I believe that these conversations should happen, and should happen in a way that invites a conversation that will cultivate understanding of all sides of this experience. We can do this more than we ever could before because of the communication that links us abroad so powerfully. This reflection is an “invitation in” to move with Love, compassion, and deep understanding, instead of "calling out" through shame and guilt our Kapwa who are moving to remember.

I believe that in the act of re-membering, there is a need to continuously humble ourselves to the expansion and deepening of learning by acknowledging and honoring that which we do not know, and to allow ourselves to be guided by those who do. In being invited in, we must let go of our ego and welcome the opportunity to peel back new layers of learning, returning us closer to our roots in physical practice and living.

There are a number of things to acknowledge on all sides about the experience of those who are in a journey toward remembrance. I want to break down 3 phases of this process of re-membering, putting self back together in relation to ancestral lineage:

1) Awakening-Inspiration

2) Activation-Expression

3) Continuity-Commitment

In all of these phases I will talk about the importance of acknowledgement and honoring and about appropriation and when we begin to teeter into this realm.



For a Colonized Child, raised on colonized land far from their motherland of origin, experiences of connection to “where we are from” can be as joyful and lifting as it can be painful and angering. There is something wholly sensational about seeing yourself in something connected to your ancestry. Something inside of you is enlivened. I have felt that in moments of being re-introduced to and re-membering my ancestry. I felt it the moment I held a woven blanket from the weavers of our people in Ilocos that my grandmother offered me, previously hidden away in a closet, and felt more comfort in being wrapped in it than any other blanket I had ever used. Or in the moment of striking a gangsa from the north in a workshop that introduced instruments from all regions of the Philippines, and letting its vibrations shake my core. Or when I fit into a dress made of pineapple fibers given to me by my mother, looking at myself in the mirror and seeing my ancestors in my reflection. Or when I sit eating pinakbet with my father over conversation of how in his past he grew both this ancestral vegetable and the rice on my plate, and my insides feeling nourished in a way that made me feel fullness in both stomach and pride. Or the moment when I heard an elder pray a non-Catholic chant in a gathering and felt tears well in my eyes from the divinity that I felt shaking me.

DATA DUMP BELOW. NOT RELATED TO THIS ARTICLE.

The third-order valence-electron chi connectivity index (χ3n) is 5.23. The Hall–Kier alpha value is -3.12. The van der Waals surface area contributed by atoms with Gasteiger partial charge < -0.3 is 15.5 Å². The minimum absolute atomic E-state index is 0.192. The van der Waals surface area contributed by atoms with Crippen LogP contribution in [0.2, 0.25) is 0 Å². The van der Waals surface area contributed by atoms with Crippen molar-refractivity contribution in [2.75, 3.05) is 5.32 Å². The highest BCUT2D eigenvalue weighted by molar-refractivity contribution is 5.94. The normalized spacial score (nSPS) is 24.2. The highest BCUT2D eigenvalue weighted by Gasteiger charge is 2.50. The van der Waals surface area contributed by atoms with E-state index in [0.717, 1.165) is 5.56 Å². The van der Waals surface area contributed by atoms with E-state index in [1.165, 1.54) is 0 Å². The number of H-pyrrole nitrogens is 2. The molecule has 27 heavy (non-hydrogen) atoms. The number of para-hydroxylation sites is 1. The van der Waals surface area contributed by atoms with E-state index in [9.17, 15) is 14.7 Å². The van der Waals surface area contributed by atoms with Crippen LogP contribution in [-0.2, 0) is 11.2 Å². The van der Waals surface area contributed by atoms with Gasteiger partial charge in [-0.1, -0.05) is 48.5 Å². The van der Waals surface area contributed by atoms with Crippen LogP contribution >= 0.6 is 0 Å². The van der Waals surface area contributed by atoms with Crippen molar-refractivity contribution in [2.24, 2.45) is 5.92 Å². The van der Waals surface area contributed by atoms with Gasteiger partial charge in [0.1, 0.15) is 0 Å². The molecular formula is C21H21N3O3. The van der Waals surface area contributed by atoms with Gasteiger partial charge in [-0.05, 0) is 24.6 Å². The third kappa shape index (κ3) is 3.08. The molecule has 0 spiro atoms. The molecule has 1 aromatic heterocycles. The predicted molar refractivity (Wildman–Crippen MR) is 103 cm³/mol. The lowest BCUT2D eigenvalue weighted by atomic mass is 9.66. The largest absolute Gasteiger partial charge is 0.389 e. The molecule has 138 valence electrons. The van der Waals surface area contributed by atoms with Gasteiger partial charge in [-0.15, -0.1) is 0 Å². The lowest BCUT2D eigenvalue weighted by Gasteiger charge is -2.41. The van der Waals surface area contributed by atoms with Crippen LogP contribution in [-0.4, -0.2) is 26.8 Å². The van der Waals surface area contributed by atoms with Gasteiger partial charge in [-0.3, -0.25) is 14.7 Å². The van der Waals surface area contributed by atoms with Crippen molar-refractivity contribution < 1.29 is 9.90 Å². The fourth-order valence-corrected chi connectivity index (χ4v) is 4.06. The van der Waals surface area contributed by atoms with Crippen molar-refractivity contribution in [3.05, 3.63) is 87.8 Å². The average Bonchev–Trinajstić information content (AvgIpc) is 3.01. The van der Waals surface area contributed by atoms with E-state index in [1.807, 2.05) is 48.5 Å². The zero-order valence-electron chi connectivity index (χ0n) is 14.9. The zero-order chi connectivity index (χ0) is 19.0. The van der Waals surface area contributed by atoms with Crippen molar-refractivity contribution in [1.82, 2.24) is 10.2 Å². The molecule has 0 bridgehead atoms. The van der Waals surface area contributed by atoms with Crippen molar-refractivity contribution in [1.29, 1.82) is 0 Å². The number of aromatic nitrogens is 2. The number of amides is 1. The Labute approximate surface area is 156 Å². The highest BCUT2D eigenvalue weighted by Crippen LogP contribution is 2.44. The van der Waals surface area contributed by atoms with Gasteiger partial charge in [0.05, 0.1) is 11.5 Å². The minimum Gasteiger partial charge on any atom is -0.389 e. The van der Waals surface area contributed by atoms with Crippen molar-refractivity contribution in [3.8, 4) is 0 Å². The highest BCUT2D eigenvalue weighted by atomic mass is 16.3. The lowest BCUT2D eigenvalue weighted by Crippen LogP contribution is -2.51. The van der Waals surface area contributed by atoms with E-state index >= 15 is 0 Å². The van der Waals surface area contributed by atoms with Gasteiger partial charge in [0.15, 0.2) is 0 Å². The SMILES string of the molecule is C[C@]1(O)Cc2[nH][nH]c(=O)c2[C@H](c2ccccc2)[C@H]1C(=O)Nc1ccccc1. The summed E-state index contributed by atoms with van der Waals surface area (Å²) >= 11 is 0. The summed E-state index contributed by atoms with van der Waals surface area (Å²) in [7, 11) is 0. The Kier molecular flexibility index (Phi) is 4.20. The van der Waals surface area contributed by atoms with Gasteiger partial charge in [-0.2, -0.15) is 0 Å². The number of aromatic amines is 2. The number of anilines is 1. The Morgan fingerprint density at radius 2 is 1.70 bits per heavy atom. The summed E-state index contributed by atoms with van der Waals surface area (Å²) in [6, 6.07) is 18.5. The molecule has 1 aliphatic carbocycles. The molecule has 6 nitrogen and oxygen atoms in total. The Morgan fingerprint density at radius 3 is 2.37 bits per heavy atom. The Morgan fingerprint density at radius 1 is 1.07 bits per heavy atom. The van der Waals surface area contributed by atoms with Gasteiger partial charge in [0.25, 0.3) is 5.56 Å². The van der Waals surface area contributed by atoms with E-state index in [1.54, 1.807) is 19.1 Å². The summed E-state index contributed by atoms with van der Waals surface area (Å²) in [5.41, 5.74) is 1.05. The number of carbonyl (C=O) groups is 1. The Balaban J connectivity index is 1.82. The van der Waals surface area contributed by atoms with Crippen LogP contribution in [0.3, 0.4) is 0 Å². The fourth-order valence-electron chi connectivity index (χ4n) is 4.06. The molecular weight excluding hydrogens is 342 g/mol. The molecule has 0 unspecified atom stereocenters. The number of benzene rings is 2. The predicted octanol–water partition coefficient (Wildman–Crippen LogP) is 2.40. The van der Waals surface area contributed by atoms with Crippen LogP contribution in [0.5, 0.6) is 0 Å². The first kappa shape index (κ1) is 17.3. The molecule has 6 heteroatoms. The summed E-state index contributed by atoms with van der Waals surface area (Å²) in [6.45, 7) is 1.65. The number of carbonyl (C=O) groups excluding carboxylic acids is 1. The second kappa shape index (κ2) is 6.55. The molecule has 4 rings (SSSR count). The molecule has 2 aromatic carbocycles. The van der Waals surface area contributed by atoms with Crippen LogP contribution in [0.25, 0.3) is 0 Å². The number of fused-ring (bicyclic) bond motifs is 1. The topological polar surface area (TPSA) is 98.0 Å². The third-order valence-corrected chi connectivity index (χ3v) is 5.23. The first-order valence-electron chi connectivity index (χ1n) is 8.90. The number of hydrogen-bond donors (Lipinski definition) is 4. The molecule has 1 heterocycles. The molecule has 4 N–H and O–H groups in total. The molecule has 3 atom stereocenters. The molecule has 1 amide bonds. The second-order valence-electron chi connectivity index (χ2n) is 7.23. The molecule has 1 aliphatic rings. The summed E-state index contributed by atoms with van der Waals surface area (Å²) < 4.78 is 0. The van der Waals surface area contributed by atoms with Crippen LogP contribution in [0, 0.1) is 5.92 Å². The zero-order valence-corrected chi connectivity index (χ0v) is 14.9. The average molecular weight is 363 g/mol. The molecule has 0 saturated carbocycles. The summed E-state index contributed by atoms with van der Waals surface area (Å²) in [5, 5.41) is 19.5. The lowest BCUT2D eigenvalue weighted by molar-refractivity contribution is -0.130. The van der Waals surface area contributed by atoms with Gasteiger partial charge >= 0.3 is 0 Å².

Center for Babaylan Studies conference, 2016 / Photo: Nicanor Evans

Center for Babaylan Studies conference, 2016 / Photo: Nicanor Evans